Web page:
SJODING: For a normal person, oxygen saturation of 97 to 99 is quite normal. Most people live above 95. Once we’re down to 92, that could be a sign that there’s something going wrong. And then anyone who’s in the 80s has a serious problem that immediately needs medical attention. Eventually if your oxygen gets too low, your heart will get injured and will not have enough oxygen to work, and you will have a cardiac arrest.

To directly measure the oxygen saturation in a patient’s blood requires an invasive and time-consuming test called an arterial blood gas. But because we need to take these measurements constantly, most of the time doctors estimate blood oxygen levels using a device called a pulse oximeter — like how the eGFR equation allows nephrologists to estimate kidney function without performing the invasive, gold-standard test. Instead of sticking a needle in your artery to draw blood, a pulse oximeter simply clips on your finger.

SJODING: What it’s doing is it’s shining light at two wavelengths through the finger, and when you have a lot of oxygen in your blood, one of the wavelengths absorbs more, and when you have a lower level of oxygen in the blood, the other wavelength gets absorbed more. And so basically the pulse oximeter is measuring how much of that light is shining through the finger versus how much is getting absorbed. And from there, it can do an estimate of how much oxygen is in the blood.

But there are things that can affect how much light gets through your finger — like the color of your skin.

SJODING: The pulse oximeter tends to overestimate the true oxygen level in your blood in patients who have darkly pigmented skin.

In 2020, Michael and some colleagues published a study in the New England Journal of Medicine that looked at just how often pulse oximeters gave inaccurate oxygen levels in Black patients, and how these inaccuracies could impact care.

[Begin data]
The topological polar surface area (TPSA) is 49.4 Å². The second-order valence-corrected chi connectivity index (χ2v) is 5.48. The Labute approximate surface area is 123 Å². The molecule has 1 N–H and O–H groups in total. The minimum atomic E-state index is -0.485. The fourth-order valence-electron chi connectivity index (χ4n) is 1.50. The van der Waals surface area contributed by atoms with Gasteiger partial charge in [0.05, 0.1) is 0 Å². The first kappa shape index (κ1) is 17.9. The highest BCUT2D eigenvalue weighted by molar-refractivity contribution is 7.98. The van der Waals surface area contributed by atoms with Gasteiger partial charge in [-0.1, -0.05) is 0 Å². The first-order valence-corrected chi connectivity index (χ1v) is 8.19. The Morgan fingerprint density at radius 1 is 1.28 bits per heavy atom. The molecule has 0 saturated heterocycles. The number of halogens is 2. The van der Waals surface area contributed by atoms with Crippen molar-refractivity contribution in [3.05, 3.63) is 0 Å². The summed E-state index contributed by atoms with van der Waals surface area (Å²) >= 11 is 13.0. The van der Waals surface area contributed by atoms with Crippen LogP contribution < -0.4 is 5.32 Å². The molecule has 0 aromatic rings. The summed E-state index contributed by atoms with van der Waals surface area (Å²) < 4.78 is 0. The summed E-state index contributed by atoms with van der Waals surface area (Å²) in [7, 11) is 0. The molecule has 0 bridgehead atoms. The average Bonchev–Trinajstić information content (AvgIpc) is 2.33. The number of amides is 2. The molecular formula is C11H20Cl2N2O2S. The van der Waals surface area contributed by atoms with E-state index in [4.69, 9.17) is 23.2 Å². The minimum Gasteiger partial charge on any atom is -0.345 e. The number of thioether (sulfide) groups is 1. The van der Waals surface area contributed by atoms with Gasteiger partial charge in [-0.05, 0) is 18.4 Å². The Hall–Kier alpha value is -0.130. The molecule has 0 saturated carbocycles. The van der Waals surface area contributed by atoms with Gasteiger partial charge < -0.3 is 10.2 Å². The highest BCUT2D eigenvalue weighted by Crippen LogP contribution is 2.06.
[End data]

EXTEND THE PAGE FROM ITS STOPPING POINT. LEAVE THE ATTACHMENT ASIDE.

SJODING: We looked at patients who were hospitalized at the University of Michigan who self-reported as either being a white race or Black race. And we took opportunities where it just happened that after a pulse oximeter reading that follow-up arterial blood gas reading was performed to compare what the reading on the pulse oximeter was showing versus the true gold standard reading on the arterial blood gas. And we found that in Black patients, the pulse oximeter tended to overestimate the oxygen saturation compared to white patients. And we ask this really important and relevant clinical question, which I cared a lot about as a physician: When the pulse oximeter was telling me the oxygen level on the patient was normal, how often was it getting it wrong? How often was that follow up true arterial oxygen saturation low, dangerously low? And what we found was in white patients, when the pulse oximeter was reading in a relatively normal range, 92 to 96 percent, the true oxygen level was low really rarely, 3 percent of the time. But in Black patients, that same thing was happening 11 percent of the time.